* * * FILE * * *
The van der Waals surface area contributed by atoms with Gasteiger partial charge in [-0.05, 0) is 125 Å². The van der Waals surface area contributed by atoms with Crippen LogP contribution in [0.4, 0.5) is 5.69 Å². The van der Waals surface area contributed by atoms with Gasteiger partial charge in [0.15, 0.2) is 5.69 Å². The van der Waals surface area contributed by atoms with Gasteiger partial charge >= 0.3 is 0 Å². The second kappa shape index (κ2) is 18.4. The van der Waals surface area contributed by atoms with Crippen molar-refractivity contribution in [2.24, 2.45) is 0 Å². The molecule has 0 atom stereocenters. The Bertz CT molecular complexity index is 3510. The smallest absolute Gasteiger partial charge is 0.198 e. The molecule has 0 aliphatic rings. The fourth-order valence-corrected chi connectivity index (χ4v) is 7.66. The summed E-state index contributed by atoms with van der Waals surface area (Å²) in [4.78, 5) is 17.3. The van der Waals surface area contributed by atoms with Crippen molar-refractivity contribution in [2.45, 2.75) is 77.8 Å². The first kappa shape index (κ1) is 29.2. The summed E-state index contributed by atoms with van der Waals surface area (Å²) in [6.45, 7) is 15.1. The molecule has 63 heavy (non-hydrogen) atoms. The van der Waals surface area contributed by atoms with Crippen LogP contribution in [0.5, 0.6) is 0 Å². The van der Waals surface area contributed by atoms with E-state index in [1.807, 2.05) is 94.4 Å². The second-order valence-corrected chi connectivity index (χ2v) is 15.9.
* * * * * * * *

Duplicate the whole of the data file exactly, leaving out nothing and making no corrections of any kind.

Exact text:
The van der Waals surface area contributed by atoms with Gasteiger partial charge in [-0.05, 0) is 125 Å². The van der Waals surface area contributed by atoms with Crippen LogP contribution in [0.4, 0.5) is 5.69 Å². The van der Waals surface area contributed by atoms with Gasteiger partial charge in [0.15, 0.2) is 5.69 Å². The van der Waals surface area contributed by atoms with Gasteiger partial charge >= 0.3 is 0 Å². The second kappa shape index (κ2) is 18.4. The van der Waals surface area contributed by atoms with Crippen molar-refractivity contribution in [2.24, 2.45) is 0 Å². The molecule has 0 atom stereocenters. The Bertz CT molecular complexity index is 3510. The smallest absolute Gasteiger partial charge is 0.198 e. The molecule has 0 aliphatic rings. The fourth-order valence-corrected chi connectivity index (χ4v) is 7.66. The summed E-state index contributed by atoms with van der Waals surface area (Å²) in [4.78, 5) is 17.3. The van der Waals surface area contributed by atoms with Crippen molar-refractivity contribution in [2.45, 2.75) is 77.8 Å². The first kappa shape index (κ1) is 29.2. The summed E-state index contributed by atoms with van der Waals surface area (Å²) in [6.45, 7) is 15.1. The molecule has 63 heavy (non-hydrogen) atoms. The van der Waals surface area contributed by atoms with Crippen LogP contribution in [0.5, 0.6) is 0 Å². The van der Waals surface area contributed by atoms with E-state index in [1.807, 2.05) is 94.4 Å². The second-order valence-corrected chi connectivity index (χ2v) is 15.9.